Revenue Analysis Report, Example and Tutorial

Matthew Dziak

Revenue Performance Analysis and Reporting

While measures of company success vary greatly, revenue is a cornerstone financial metric listed on income statements and is fundamental in company valuations. Of course, expense management, profits, and margins are equally, if not more important, and also require tactical analysis. 

Nonetheless, revenue is a universally understood metric included in most company's quarterly or annual targets and worthy of further examination. Analyzing and reporting on revenue is a great starting point to decipher what is working and what isn't for an organization.

Finance must provide more than a model or visualized analysis to be impactful. Remember, the goal of revenue analysis is not just to measure progress, but to uncover insight that can drive decision-making for the business.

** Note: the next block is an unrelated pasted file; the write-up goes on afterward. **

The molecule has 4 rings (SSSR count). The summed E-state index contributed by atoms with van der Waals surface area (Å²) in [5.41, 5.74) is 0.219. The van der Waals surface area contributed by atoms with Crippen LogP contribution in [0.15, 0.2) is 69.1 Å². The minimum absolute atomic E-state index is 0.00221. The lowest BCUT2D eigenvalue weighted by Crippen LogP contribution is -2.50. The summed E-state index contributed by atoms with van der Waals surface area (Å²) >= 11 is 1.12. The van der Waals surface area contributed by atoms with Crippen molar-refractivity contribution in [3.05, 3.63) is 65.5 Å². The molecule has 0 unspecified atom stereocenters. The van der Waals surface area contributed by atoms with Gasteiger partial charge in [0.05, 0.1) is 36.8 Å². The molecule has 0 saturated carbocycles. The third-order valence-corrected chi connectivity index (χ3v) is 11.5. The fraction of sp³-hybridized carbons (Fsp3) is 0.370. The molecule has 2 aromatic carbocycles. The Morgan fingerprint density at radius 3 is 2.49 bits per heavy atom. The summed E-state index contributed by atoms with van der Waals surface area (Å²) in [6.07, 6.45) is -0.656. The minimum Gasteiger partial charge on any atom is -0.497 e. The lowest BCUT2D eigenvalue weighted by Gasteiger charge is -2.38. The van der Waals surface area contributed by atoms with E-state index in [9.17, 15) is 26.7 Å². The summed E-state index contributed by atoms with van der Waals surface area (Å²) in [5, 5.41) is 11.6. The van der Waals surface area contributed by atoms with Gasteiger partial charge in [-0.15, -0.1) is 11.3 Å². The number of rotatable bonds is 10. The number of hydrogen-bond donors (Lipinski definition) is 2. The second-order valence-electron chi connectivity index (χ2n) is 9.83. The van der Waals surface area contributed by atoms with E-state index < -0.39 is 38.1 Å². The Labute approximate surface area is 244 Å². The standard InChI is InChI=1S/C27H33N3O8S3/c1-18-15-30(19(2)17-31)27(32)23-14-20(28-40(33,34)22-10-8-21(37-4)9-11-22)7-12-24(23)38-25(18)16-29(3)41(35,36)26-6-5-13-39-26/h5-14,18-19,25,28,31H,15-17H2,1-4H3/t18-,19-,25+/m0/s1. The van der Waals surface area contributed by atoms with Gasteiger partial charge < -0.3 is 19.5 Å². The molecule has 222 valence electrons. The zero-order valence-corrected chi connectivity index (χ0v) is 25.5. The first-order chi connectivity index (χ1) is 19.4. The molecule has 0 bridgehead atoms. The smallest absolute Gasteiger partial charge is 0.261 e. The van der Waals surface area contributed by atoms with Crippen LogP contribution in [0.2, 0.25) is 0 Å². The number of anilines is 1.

It’s one thing to show a graphical representation of revenue increases in February compared to January, which is always a great sight. Yet, It's another to couple that with details and insight revealing additional ad spend for a Super Bowl commercial and three new sales representatives ending their ramp period and now closing deals.

Gathering large sums of unstructured financial data is a necessary yet oftentimes painful step in the process of extracting the gold mine of insight from your data. Accounting and finance teams are burdened with having to manually extract financial data from an ERP system like Netsuite and Quickbooks Online, or an accounting software with general ledger management functionality, and create easy to interpret charts and graphs. 

ERP systems are great for managing transactions and offer a superior database compared to storing financial data solely in Excel spreadsheets. That said, ERP systems fall short in the world of financial reporting, planning and analysis. 

Having to go through this process each month, week or even day, is not an optimal use of one’s capacity. Certain portions of this data aggregation can be automated with direct ERP integrations offering ongoing synchronization with the latest, reconciled financial data, giving finance full control and eliminating repetitive reporting tasks. 

Revenue analysis just one of the many do's of great finance functions